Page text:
The tech sector all over the world has been crumbling lately, with more than 200,000 tech jobs lost in the past year, the industry is confronting one of its worst crunches in history with tech-giants like Meta, Google, Microsoft, Twitter and Amazon announcing mass layoffs.
And just like the rest of the world, Pakistan, too has been struggling to keep up. With the inflation at its highest since the past 4 decades, the country is also going through a political turmoil and an even greater economic crisis that is on the verge of effecting the supply chains to several industries.
Pakistan like several other economies was well on its way to flourish until the COVID-19 pandemic bought the world to a halt. A major chunk of the business sector shut down due to uncertainty and daily-wagers struggled to make ends meet, but life did start getting back to the new normal. And then came the Ukraine-Russia conflict which is still testing the global economies forcing companies to recalibrate and, in some cases, wholly reconsider their long-standing supply chain and partner ecosystems. Pakistan, along with the Ukraine-Russia conflict was being tested politically as a wave of unrest jolted the ruling leaders, things to-date, remain the same for the country as inflation reaches a whopping 27.3%.
This caused the booming start-up sector in Pakistan to collapse and several start-ups like Airlift, SWVL, Retailo, VavaCars, Truck It In and UBER shut down operations in major cities of Pakistan making 2022 a dismal year for Pakistani startups. Foreign investors pulled out of the Pakistani market amid rising interest rates and a sharp fall in the venture capital-backed stocks. But amid all the chaos, Careem managed to not only stay afloat but also became a household name facilitating not just its customers but also their captains.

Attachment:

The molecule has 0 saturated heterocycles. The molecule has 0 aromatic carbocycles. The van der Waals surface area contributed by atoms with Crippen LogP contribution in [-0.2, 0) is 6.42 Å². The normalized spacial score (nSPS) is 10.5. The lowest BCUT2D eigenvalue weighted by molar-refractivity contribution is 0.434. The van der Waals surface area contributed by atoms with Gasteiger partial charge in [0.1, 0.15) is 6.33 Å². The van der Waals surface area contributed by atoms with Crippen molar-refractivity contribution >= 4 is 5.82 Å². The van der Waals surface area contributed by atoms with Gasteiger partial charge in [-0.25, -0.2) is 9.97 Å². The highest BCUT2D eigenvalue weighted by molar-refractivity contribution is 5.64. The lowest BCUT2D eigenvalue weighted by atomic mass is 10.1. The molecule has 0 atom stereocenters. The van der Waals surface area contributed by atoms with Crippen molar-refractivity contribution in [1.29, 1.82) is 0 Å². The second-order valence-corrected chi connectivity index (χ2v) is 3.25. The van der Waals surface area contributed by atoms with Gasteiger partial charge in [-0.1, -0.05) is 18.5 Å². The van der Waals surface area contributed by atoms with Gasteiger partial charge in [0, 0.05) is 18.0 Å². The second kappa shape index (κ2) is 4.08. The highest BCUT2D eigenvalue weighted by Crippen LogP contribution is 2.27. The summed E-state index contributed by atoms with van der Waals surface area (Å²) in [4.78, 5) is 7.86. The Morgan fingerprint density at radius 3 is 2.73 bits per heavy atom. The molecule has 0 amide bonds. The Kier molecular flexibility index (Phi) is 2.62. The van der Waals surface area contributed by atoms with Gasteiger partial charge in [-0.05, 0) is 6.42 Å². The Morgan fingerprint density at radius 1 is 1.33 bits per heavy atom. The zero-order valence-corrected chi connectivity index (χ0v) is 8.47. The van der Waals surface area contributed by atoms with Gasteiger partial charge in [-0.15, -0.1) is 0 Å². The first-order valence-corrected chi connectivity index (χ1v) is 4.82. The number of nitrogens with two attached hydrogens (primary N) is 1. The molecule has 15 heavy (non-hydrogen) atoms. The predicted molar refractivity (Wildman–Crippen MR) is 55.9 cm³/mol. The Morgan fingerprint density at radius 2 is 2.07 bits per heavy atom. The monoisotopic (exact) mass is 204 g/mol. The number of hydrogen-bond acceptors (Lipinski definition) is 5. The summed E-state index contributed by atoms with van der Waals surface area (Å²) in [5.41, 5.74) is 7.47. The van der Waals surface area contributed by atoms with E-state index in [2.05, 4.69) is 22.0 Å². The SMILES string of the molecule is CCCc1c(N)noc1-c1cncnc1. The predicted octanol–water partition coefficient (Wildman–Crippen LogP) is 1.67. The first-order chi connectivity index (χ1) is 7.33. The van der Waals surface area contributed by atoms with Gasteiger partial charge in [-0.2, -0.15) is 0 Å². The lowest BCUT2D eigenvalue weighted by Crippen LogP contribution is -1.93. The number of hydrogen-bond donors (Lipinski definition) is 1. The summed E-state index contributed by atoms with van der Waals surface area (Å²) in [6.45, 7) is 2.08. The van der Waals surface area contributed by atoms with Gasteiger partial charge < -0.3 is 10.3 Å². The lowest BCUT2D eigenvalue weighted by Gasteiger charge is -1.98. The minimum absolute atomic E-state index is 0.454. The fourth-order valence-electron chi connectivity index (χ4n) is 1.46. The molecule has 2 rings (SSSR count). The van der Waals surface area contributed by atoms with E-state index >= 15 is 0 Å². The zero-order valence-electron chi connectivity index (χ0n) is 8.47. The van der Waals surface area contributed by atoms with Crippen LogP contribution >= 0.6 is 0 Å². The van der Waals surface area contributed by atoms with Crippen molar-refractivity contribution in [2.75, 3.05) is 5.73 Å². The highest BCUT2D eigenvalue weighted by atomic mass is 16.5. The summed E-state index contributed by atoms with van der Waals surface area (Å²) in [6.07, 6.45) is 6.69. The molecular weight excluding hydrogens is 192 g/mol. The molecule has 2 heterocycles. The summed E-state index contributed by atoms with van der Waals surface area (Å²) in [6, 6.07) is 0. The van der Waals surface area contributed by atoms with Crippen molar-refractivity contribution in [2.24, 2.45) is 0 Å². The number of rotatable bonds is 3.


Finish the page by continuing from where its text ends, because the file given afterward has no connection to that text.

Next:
But this feat did not come easy to Careem, the organization had to take a step back, recalibrate and re-strategize its operations and policies to adapt to the constantly changing crisis in the country. Last year, while other startups were unable to raise funding and find a feasible revenue model, Careem announced an investment of $25 million to further simplify and improve their captains’ and customers’ experience in Pakistan. Careem also announced a significant reduction in its commission fees charged to captains, making it their all-time lowest. To further facilitate its captains, Careem has recently partnered with Gas and Oil Pakistan Limited (GOPL) to provide lucrative discounts on fuel and lubricant products to its captains operating in Karachi, Lahore, Rawalpindi, Faisalabad, Multan, and Peshawar.
They also launched their fintech affiliate, Careem Pay, with the aim to invest $50 million in Pakistan. Having a network of more than 800,000 registered Captains across Pakistan, Careem has always been at the forefront when it comes to providing safe, secure, reliable, and affordable means of transportation to its customers and a flexible working environment to its captains.
If anything, this proves that it takes resilience and strong determination to survive in the constantly-transforming world that we live in today. As businesses respond to the current crisis, they must also prepare for a new reality that focuses on agility, digitization, and multistakeholder collaboration.